I recently stumbled across a Beethoven quote somewhere which has him saying his Sixth Symphony is "a matter more of feeling than of painting in sounds". The difference in what "painting" means now compared to then brought me up short: what else is something like a Rothko or a Bacon or a Diebenkorn than a "matter of feeling" or affect or, well, visual musicality? Well, it's a lot else, really, but it's still hard to think of "painting" as realistic depiction or something somewhat programmatic in the way it must have been to Beethoven.

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November 09, 2009

Mahler and Glass

I finally get to see Hitchcock's Vertigo (in the restored version on DVD) … and now I can make sense of la Jetée and Sans Soleil (sorry, in-joke).

But I'm puzzled by the critical responses to this film (or what I know of them): this slightly-garish, overheated, implausibly-plotted, over-acted creaking sprawl of a film is surely quite a lot of fun, but to me it felt more like watching an extended soap than a top 100 movie. At least this is one film where San Francisco isn't a character so much as just a backdrop (to this long-time Bay Area resident it feels like a home movie; it's funny how little has changed in the City over the years, except how white everyone is in a film about a city that even then was all over the map color-wise, and how strangely easy it is for Jimmy Stewart to park his car in parts of the city historically choked with parked cars).

The real pleasure for me was the score, which sounded like a tonally-conservative Mahler crossed occasionally with sprinkles of Glass; a joy to hear loud. Otherwise, I found myself counting The Simpsons references and wondering about the possibilities of a subdued form of Camp.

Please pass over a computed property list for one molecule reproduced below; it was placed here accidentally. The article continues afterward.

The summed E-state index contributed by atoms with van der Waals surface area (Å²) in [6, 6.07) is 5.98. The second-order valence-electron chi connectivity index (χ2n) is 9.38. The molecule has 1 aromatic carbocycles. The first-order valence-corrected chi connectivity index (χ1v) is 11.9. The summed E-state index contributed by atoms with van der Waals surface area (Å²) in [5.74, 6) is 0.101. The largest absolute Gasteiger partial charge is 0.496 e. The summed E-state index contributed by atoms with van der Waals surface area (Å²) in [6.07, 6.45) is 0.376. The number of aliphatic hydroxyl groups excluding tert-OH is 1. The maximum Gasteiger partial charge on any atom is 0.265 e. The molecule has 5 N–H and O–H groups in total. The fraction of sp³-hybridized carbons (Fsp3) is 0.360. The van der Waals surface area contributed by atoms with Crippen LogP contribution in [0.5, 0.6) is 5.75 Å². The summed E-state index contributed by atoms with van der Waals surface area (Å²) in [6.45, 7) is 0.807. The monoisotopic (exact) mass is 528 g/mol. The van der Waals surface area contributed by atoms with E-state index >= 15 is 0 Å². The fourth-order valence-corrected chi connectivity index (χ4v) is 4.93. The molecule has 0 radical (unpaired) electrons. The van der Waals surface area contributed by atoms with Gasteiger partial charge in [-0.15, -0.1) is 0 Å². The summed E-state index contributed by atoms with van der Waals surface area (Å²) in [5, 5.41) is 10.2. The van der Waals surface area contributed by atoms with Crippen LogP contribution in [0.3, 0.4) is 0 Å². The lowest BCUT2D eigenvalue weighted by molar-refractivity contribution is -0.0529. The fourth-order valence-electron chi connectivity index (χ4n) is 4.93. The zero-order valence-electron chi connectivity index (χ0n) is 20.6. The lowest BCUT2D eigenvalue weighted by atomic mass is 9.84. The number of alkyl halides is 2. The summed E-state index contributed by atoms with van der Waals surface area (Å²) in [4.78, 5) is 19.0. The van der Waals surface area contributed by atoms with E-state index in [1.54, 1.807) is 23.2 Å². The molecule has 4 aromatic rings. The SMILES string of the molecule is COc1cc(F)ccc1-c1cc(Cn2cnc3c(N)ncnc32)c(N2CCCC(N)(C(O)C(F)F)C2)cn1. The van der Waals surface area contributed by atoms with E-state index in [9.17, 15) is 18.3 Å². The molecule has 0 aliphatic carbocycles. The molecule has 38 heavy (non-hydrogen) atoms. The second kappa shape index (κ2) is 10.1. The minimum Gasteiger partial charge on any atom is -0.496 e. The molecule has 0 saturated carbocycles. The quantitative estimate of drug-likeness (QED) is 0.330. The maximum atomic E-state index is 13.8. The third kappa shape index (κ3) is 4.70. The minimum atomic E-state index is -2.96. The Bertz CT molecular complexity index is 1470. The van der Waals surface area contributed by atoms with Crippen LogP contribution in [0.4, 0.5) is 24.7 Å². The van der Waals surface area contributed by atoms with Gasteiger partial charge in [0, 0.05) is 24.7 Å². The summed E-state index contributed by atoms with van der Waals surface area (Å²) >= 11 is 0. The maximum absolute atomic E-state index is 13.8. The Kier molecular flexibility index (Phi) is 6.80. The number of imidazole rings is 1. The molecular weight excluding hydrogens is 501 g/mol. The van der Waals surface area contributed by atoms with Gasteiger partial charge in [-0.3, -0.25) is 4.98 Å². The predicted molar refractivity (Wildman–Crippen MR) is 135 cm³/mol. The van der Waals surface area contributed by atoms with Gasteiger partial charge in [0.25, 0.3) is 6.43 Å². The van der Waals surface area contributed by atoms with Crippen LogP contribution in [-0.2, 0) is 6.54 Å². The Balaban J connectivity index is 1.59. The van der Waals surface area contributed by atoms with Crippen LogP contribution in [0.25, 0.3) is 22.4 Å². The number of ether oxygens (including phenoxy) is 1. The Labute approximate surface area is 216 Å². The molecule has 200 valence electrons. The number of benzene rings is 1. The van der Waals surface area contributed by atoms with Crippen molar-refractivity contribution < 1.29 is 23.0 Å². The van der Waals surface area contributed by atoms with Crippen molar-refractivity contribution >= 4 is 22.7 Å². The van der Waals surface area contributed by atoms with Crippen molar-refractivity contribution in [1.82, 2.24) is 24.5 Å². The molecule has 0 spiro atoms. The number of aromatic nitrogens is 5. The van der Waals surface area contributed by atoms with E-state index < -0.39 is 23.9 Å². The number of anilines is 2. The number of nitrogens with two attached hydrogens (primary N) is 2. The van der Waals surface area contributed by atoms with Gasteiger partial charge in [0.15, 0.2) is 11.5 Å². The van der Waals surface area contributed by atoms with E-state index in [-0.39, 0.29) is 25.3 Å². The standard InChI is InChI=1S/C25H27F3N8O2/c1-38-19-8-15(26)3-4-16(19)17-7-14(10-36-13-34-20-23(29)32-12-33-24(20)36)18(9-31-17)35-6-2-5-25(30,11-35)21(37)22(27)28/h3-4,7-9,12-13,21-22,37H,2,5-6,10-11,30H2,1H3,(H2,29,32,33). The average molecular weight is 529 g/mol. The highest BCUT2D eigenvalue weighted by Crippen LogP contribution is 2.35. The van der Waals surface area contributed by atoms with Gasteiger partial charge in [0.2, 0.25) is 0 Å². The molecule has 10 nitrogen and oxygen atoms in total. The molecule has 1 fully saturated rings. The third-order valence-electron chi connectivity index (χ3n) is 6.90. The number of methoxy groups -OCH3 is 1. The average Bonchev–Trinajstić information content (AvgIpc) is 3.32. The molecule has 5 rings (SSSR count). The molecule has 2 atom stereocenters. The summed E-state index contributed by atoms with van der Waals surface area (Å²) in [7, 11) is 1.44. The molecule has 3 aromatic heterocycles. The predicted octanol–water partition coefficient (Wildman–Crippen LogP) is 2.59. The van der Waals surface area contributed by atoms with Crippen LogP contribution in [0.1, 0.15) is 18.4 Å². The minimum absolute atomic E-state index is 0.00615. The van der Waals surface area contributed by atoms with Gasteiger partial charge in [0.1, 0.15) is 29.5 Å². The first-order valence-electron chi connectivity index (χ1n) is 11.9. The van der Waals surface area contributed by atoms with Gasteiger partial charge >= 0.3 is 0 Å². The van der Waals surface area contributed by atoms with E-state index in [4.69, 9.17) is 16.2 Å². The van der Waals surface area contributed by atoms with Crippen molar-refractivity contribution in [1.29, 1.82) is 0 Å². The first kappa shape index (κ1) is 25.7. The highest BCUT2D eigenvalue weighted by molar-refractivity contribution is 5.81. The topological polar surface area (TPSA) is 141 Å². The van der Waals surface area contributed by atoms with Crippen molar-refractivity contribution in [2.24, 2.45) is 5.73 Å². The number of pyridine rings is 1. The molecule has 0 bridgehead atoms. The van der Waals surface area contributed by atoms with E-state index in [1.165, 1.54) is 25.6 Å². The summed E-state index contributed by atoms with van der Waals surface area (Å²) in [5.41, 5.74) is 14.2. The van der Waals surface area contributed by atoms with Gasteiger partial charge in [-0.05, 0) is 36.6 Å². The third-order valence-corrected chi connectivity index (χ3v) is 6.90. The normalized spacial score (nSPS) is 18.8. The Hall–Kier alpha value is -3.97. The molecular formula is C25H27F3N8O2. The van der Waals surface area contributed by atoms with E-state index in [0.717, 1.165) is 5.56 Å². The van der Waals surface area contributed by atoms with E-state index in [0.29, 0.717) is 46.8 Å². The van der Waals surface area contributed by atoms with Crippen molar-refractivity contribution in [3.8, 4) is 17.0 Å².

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November 04, 2009


(Or, "What I Did On My Holidays In Bakersfield"…).

No, I don't expect anyone to get all the way through this one. And yes, it has a soundtrack, which needs to be heard loud with a good sound system.

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October 20, 2009

East vs West

Watching the excellent Whitehouse-hosted "Fiesta Latina" on TV the other evening, I'm struck by just how Mexican my Latino music experience is compared to the more usual conception of "Latino" in this country (and especially Back East). Say "Latino" and I suspect most Americans think Cuban or Puerto Rican music translated through New York or Miami (Gloria Estefan, Ricky Martin, Marc Anthony, Ruben Blades, Papa Yankee, etc., or Hector Lavoe, Willie Colon, or the Afro-Cubans if they're older), but around here it's more likely Flaco Jimenez or Los Tigres or even Selena. You can't walk far in my neighbourhood without hearing Norteno or Tejano or Conjunto leaking from the bars and shops, or a burst of Mexican pop, or Mariachi in front of St Elizabeth's. Country vs. Jazz, in so many words.